Burke, Thomas (1876–1951), politician, farmer, and bonesetter, was born in Dunsallagh, Milltown Malbay, Co. Clare, son of Thomas Burke, farmer, and his wife Mary (née Burke). From age 16 he developed a wide reputation throughout Co. Clare and beyond for his putative skills as a bonesetter, travelling long distances to attend patients, and treating a constant stream of sufferers at his farmhouse in Dunsallagh East, where he lived and worked all his life. Though he was deeply revered by many, opinion regarding the efficacy of his treatments varied sharply. In a nationally renowned case in 1912, he was acquitted by jury of a charge of manslaughter, arising from the death by gangrene of a man whose injured leg he had set and bound; an autopsy determined that the limb had not been broken. In his summing up, the trial judge had admonished ‘the farmers in Clare [who] looked twice at a halfpenny before they would spend it,’ and were too mean to pay a doctor for proper medical attention (quoted in Clare Association Yearbook (1987), 50).
However, Burke's largely positive reputation proved the basis of a lengthy political career, initially on local government bodies, and latterly at national level. From 1906 to 1920 he was sometime member of both Ennistymon rural district council and Milltown Malbay council. He served on Clare county council (1925–45), and on the county's board of health (of which he was sometime vice-chairman), mental hospital committee, and agriculture committee. His political affiliations were changeable: through the 1920s he belonged variously to Labour, Sinn Féin, and Fianna Fáil. Failing to secure a Fianna Fáil nomination to contest the 1932 general election, he left the party and continued as an independent. Proposed as general election candidate at the 1937 nominating convention of the newly organised Clare Farmers’ Party, he was summoned to the convention hall in Ennis. After announcing his support for the party manifesto (an echo of Fine Gael policy, including complete de-rating of agricultural land, and an ‘honourable settlement’ to the economic war), he accepted the nomination, pausing to set a delegate's dislocated ankle before hastening back to attend patients elsewhere in the town. Receiving 6,333 first-preference votes (second among ten candidates behind only Éamon de Valera (qv), who remained a constituency rival throughout his dáil career), Burke was elected TD for Clare (1937–51), taking the fourth seat out of five, at the expense of Fianna Fáil. Projecting himself and his party (which organised fifty branches throughout the county) as ‘non-political’ – he described the farmer's three enemies as the weather, the markets, and the politicians – he retained the seat in the 1938 election with a slight increase in first preferences. When the Clare Farmers’ Party was subsumed into the new national farmers’ party, Clann na Talmhan, Burke, pleading the support of a wife and large family, and his willingness to assume his own election deposit and expenses, declined to comply with the Clann's £10-per-week levy upon dáil salaries, and was dropped as their candidate (February 1943). He retained his seat as an independent in the subsequent 1943 general election, in which none of the constituency's three Clann na Talmhan candidates was returned.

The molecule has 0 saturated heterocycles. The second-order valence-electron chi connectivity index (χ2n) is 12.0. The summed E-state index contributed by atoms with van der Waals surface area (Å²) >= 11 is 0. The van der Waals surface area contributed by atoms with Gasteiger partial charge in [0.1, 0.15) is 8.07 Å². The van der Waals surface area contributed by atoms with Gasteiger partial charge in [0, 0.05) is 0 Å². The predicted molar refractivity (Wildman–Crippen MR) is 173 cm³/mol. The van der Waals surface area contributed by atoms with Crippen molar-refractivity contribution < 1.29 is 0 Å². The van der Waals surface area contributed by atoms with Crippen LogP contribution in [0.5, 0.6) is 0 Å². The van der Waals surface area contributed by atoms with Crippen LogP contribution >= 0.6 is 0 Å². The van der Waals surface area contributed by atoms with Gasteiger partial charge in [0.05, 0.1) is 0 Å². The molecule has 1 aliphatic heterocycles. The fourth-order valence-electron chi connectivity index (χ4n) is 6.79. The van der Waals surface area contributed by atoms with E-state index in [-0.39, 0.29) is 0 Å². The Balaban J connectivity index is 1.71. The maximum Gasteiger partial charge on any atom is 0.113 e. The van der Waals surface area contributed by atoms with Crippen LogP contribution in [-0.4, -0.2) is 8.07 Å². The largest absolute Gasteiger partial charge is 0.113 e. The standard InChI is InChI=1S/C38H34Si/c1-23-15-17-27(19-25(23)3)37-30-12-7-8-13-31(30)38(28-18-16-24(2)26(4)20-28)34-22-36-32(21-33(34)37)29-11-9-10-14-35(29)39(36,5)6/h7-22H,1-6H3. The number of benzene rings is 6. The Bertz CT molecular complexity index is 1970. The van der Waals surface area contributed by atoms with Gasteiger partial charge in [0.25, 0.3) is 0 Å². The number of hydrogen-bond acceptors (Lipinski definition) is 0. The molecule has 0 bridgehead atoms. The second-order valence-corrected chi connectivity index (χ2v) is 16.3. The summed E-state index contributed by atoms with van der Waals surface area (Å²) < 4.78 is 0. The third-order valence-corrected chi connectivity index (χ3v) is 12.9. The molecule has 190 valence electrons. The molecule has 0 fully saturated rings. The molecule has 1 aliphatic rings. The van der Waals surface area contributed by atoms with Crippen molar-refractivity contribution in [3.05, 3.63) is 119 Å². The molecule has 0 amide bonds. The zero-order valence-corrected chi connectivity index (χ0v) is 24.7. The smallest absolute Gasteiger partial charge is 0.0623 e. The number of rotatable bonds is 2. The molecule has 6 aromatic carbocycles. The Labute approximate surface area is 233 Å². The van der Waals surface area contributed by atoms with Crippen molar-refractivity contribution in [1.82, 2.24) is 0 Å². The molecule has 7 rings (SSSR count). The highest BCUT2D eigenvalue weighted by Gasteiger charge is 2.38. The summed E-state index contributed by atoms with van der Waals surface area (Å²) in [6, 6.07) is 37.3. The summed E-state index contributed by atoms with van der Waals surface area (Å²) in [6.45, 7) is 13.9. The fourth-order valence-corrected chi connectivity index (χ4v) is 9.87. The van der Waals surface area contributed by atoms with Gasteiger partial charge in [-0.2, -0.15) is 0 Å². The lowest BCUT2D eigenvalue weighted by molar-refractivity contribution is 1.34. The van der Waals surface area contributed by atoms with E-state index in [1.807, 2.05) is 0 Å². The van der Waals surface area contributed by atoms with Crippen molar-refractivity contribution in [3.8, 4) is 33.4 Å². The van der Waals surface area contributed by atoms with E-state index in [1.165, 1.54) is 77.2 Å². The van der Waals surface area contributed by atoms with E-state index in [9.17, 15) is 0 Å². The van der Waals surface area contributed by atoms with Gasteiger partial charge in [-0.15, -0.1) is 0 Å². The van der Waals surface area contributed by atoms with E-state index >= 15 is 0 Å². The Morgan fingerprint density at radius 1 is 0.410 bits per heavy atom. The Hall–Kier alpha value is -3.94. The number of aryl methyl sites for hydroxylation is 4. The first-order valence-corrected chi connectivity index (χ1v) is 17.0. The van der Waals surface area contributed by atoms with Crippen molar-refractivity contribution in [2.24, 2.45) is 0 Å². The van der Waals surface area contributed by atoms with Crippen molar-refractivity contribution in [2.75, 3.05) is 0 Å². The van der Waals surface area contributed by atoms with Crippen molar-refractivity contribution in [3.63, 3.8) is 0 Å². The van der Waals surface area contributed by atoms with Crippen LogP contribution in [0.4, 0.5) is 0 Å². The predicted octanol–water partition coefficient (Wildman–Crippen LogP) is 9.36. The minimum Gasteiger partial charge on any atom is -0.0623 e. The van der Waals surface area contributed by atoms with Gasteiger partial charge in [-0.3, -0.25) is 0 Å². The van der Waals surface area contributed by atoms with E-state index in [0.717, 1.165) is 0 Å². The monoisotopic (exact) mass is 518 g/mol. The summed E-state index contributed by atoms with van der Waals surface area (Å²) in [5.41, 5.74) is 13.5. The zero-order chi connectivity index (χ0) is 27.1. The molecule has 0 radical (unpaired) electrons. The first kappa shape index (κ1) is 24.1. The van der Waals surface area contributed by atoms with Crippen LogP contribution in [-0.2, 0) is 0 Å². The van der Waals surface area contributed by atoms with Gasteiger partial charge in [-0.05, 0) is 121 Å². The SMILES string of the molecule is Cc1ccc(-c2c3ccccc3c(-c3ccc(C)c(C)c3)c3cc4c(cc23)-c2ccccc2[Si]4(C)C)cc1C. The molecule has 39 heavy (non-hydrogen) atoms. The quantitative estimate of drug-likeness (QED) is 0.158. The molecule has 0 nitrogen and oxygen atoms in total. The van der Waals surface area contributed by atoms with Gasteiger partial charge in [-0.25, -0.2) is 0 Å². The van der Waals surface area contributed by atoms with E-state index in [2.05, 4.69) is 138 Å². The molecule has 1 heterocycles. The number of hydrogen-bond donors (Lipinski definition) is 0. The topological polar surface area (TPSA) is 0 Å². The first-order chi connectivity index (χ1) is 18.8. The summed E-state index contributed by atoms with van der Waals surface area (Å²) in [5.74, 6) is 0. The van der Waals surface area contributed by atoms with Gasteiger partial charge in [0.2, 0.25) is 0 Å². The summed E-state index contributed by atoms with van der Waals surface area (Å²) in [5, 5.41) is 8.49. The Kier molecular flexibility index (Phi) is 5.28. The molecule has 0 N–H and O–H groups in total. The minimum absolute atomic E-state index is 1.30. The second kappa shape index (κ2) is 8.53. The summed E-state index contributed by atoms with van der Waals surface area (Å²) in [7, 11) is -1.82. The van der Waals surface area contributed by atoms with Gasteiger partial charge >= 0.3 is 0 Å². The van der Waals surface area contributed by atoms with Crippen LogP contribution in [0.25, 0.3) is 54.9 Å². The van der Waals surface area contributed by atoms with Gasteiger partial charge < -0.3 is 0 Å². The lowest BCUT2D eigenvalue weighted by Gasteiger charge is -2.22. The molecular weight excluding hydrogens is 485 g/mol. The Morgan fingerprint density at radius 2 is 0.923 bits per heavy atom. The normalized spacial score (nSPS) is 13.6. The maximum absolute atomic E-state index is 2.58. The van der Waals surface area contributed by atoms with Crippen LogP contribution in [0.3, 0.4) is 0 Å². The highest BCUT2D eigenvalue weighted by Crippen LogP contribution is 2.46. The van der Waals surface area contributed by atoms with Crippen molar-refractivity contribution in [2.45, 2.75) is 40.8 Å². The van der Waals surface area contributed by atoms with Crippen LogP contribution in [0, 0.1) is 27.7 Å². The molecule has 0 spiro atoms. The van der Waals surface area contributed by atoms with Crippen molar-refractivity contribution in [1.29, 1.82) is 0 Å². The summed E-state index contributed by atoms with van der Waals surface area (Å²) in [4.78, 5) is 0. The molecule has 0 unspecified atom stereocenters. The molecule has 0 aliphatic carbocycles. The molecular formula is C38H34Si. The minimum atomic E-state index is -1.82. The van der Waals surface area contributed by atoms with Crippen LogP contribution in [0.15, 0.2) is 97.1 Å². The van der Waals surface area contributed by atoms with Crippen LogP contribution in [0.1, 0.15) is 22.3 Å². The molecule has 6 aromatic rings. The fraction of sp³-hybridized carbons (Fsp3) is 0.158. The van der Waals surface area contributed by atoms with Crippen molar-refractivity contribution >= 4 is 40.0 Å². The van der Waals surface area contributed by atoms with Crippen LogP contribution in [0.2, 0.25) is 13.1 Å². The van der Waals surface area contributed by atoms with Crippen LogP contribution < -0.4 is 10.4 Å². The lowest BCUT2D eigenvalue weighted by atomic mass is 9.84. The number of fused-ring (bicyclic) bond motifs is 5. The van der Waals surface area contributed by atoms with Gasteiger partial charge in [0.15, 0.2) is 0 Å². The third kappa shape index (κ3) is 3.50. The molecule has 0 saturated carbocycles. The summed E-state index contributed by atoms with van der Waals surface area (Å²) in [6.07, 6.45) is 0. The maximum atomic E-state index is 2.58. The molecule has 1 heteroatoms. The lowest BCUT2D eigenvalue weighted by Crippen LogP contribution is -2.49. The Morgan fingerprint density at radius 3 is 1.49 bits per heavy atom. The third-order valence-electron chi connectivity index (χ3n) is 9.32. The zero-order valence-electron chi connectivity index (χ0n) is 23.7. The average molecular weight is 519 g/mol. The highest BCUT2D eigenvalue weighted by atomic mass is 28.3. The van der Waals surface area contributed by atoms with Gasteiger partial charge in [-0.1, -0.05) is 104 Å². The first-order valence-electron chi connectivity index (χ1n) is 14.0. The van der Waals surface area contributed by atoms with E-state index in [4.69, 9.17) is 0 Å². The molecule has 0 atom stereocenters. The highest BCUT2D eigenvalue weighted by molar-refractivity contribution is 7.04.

For the remainder of his dáil career Burke epitomised the politician for whom electoral success was founded upon a loyal personal following amid the exigencies of the Irish system of proportional representation, attracting transferred votes from all quarters. He was atypical, however, in his refusal to manipulate the mechanics of the ‘parish pump’, failing even to get repaired the road to his own house, out of which patients’ cars had continually to be hauled by tractor. Dependent entirely on name recognition, he operated without any organisation or canvassing of funds. A colourful personality with a genial demeanour and ready smile, he was noted for eccentric election addresses that included admonitions to ‘vote for the man that kept you on your feet’, and claims to have ‘done more lasting good for the people of Clare than all the other candidates combined’ (Clare Champion, 26 May 1951); all were invariably signed ‘the same old bonesetter’. His attendance in the dáil and at political meetings generally was notoriously poor; through fourteen years as a TD he spoke in the chamber five times, never after 1939. He regarded his TD's salary as deserved recompense for long years of therapeutic labours, for which ‘his fee was a handshake’ (quoted in Sheedy, 386). (Consistent with the traditions of the bonesetter's craft, he never demanded direct payment.)
After barely scraping into the fifth seat in 1944, and facing the reduction of the constituency to a four-seater, in 1948 Burke issued his most celebrated election address, deploring to find ‘people so ungrateful as to forget what I have done for them when they were . . . only a mere bundle of shattered bones’, and the consequent necessity ‘to go on my knees and almost beg their votes off them’ (Clare Champion, 10 Jan. 1948). Enjoying a considerably easier election, he was returned to the third seat. His description in this election of his party affiliation as ‘Bonesetter’, though the object of derisory amusement, was a shrewd tactic to distinguish himself clearly from two other Burkes on the Clare ballot paper, including another Thomas Burke, candidate of Clann na Talmhan. In the newly elected dáil he supported the nomination of de Valera and voted against John A. Costello (qv). In 1951, his tally reduced to 4,031 first preferences, he was defeated by 107 votes for the last seat by Fianna Fáil's Patrick Hillery.
Burke had at least five sons and six daughters by two marriages; his second wife, Margaret, survived him. He died 20 November 1951.